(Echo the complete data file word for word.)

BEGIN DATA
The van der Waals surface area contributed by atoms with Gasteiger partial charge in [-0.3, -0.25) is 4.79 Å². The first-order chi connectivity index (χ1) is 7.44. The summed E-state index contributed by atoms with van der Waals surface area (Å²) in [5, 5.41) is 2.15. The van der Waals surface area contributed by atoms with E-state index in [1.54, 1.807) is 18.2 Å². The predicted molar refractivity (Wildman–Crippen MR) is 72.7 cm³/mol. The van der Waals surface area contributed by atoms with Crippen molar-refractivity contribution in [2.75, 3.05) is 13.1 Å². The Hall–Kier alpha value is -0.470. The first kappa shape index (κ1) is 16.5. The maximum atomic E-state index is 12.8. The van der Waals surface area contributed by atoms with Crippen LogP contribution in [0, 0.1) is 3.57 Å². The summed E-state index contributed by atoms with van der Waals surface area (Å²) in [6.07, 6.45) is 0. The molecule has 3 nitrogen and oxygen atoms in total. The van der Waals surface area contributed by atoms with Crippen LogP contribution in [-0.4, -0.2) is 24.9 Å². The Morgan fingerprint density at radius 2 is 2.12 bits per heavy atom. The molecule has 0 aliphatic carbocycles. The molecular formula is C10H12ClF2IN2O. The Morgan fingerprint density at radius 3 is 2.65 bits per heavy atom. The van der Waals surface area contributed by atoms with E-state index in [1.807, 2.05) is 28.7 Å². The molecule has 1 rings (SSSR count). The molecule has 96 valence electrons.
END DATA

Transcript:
The van der Waals surface area contributed by atoms with Gasteiger partial charge in [-0.3, -0.25) is 4.79 Å². The first-order chi connectivity index (χ1) is 7.44. The summed E-state index contributed by atoms with van der Waals surface area (Å²) in [5, 5.41) is 2.15. The van der Waals surface area contributed by atoms with E-state index in [1.54, 1.807) is 18.2 Å². The predicted molar refractivity (Wildman–Crippen MR) is 72.7 cm³/mol. The van der Waals surface area contributed by atoms with Crippen molar-refractivity contribution in [2.75, 3.05) is 13.1 Å². The Hall–Kier alpha value is -0.470. The first kappa shape index (κ1) is 16.5. The maximum atomic E-state index is 12.8. The van der Waals surface area contributed by atoms with Crippen LogP contribution in [0, 0.1) is 3.57 Å². The summed E-state index contributed by atoms with van der Waals surface area (Å²) in [6.07, 6.45) is 0. The molecule has 3 nitrogen and oxygen atoms in total. The van der Waals surface area contributed by atoms with Crippen LogP contribution in [-0.4, -0.2) is 24.9 Å². The Morgan fingerprint density at radius 2 is 2.12 bits per heavy atom. The molecule has 0 aliphatic carbocycles. The molecular formula is C10H12ClF2IN2O. The Morgan fingerprint density at radius 3 is 2.65 bits per heavy atom. The van der Waals surface area contributed by atoms with E-state index in [1.807, 2.05) is 28.7 Å². The molecule has 1 rings (SSSR count). The molecule has 96 valence electrons.